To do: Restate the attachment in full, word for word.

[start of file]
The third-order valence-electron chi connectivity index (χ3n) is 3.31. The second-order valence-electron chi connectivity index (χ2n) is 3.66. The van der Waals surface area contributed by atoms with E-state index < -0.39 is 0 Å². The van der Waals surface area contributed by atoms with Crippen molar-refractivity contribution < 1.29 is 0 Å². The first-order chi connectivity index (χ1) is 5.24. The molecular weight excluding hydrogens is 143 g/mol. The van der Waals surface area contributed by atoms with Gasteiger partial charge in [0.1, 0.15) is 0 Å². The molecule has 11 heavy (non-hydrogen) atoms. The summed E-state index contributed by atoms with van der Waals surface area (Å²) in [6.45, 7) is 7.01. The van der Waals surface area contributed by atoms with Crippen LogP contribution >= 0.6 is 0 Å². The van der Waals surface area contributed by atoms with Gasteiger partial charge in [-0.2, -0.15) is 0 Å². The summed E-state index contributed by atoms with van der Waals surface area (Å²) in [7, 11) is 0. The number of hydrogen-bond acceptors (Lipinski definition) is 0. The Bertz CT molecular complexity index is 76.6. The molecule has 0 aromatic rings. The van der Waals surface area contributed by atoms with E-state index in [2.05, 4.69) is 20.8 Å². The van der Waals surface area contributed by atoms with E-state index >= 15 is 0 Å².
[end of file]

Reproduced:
The third-order valence-electron chi connectivity index (χ3n) is 3.31. The second-order valence-electron chi connectivity index (χ2n) is 3.66. The van der Waals surface area contributed by atoms with E-state index < -0.39 is 0 Å². The van der Waals surface area contributed by atoms with Crippen molar-refractivity contribution < 1.29 is 0 Å². The first-order chi connectivity index (χ1) is 5.24. The molecular weight excluding hydrogens is 143 g/mol. The van der Waals surface area contributed by atoms with Gasteiger partial charge in [0.1, 0.15) is 0 Å². The molecule has 11 heavy (non-hydrogen) atoms. The summed E-state index contributed by atoms with van der Waals surface area (Å²) in [6.45, 7) is 7.01. The van der Waals surface area contributed by atoms with Crippen LogP contribution >= 0.6 is 0 Å². The van der Waals surface area contributed by atoms with Gasteiger partial charge in [-0.2, -0.15) is 0 Å². The summed E-state index contributed by atoms with van der Waals surface area (Å²) in [7, 11) is 0. The number of hydrogen-bond acceptors (Lipinski definition) is 0. The Bertz CT molecular complexity index is 76.6. The molecule has 0 aromatic rings. The van der Waals surface area contributed by atoms with E-state index in [2.05, 4.69) is 20.8 Å². The van der Waals surface area contributed by atoms with E-state index >= 15 is 0 Å².